Seemllness (sem1i-nes), n. The state or quality of being seemly; comeliness; grace; fitness; propriety; decency; decorum. Camden.

Seemly (sera'li), a. [lcel. scemiligr, scemr, becoming, fit, seemly. See SEEM.] Becoming; fit; suited to the object, occasion, purpose, or character; suitable; decent; proper. 'Not rustic as before, but seeinlier clad.' Milton,

Suspense of judgment and exercise of charity were safer and seemlier for Christian men than the hot pursuit of these controversies. Hooker.

Seemly (semli), ado. In a decent or suitable manner.

There, seemly ranged in peaceful order stood
Ulysses' arms, now long disused to blood. Pope.

Seemlyhed.t Seemlyhoodt (sem'li-hed, Bern'li-hud), n. Same as Seemlihead. Spenser.

Seen (sen), pp. of see.

Seep (sep), v.i. To flow through pores; to ooze gently; to sipe. [Scotch and United States.]

Seepy (sen'i), a. Oozing; full of moisture; specifically, applied to land not properly drained. [Scotch and United States.]

Seer (s<5'er or ser). n. 1. One who sees. 'A dreamer of dreams, and a seer of visions' Addison. 2. A prophet; a person who foreBees future events. 1 Sam. ix. 9. 'Thou death-telling seer.' Campbell.

She call'd him lord and liege.
Her seer, her bard, her silver star of eve.

Tennyson.

Seer (ser), n. A weight which varies all over India; in Bengal there are forty seers to a maund, which is about 74 pounds avoirdupois.

Seerhandfser'handV n. A kind of East Indian muslin, which, from its retaining its clearness after washiug, is particularly adapted for dresses.

Seership (seer-ship or seYship), ». The office or quality of a seer.

Seer-sucker (seVsuk-er), n. A blue and white striped linen, imported from India. I Seer-wood (seYwud), n. Dry wood.

See-saw (se'sa), n. [A reduplicated form of sate, the motion resembling the act of sawing.] 1. A child's game, in which one sits on each end of a board or long piece of timber balanced on some support, and thus the two move alternately up and down.—2. A board adjusted for this purpose.—3. Motion or action resembling that in see-saw; a vibratory or reciprocating motion. 'A see-sa w between the hypothesis and fact.' Sir H'. Hamilton. 4. In whist, the playing of two partners, so that each alternately assists the other to win the trick; a double ruff.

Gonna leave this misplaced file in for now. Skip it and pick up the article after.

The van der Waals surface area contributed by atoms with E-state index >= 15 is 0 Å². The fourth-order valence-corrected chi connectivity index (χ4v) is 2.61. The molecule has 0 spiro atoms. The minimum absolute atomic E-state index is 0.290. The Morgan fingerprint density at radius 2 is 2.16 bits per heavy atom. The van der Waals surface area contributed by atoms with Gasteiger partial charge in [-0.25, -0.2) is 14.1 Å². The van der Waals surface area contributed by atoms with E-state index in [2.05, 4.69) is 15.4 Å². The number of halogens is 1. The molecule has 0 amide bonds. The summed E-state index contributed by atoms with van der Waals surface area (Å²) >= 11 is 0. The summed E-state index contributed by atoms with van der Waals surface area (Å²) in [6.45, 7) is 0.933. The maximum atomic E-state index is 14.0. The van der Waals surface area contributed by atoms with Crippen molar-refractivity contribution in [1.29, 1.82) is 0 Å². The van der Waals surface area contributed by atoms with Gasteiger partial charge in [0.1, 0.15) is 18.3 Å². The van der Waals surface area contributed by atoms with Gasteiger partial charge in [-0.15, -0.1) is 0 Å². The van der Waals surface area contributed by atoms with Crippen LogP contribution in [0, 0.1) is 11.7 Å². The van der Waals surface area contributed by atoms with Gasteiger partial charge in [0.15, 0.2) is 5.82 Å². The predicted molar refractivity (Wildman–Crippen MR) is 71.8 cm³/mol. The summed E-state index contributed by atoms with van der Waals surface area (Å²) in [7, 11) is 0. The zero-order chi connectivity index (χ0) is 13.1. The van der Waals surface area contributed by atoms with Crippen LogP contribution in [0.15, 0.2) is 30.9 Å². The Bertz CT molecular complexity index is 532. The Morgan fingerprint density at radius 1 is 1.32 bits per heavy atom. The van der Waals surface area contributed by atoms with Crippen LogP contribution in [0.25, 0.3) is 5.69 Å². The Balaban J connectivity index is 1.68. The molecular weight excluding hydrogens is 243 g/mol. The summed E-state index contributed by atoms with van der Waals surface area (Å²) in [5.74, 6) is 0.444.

See-saw (se'sa), a. Moving up and down or to and fro; undulating with reciprocal motion. 'His wit all see-saw, between that and this.' Pope.

See-saw (se'sa), v.i. To move as in the game see-saw; to move backward and forward, or upward and downward.

So they went see-sawing up and down from one end of the room to the other. ArbHthnot.

See-saW( se'sa). v.t To cause to move In a see-saw manner.

"Tisa poor idiot boy.
Who sits in the sun and twirls a bough about.
And. staring at his bough from morn to sunset.
Seesaws his voice in inarticulate noises.

Coteridgt,
Me ponders, he see-saws himself to and fro.

Lord Lytton.

Seethe (bcth), v.t. pret. seethed, (sod, obsolete); pp. seethed, sodden (sod, obsolete); ppr. seething. [A. Sax. sedthan, sidthan, to seethe; IceL sj6tha, O. sieden, to boil.] 1. To boil; to decoct or prepare for food in hot liquor; as, to seethe flesh. * Sodden water.' Shak.

Thou shall not seethe a kid in his mother's milk. Ex. xxiii. 19. 2. To soak; to steep and soften in liquor. 'Cheeks mottled and sodden.' W. Collins.

There was a man—sleeping—4ti 11 alive; though seethed in drink, and looking like death.

D. ferrcld.

Seethe (seTii), v i. pret. seethed; ppr. seething. To be in a state of ebullition; to boil, to be hot

Lovers and madmen have such seething brains.
Shak.
Thus over all that shore.
Save for some whisper of the seething seas,
A dead hush fell. Tennyson.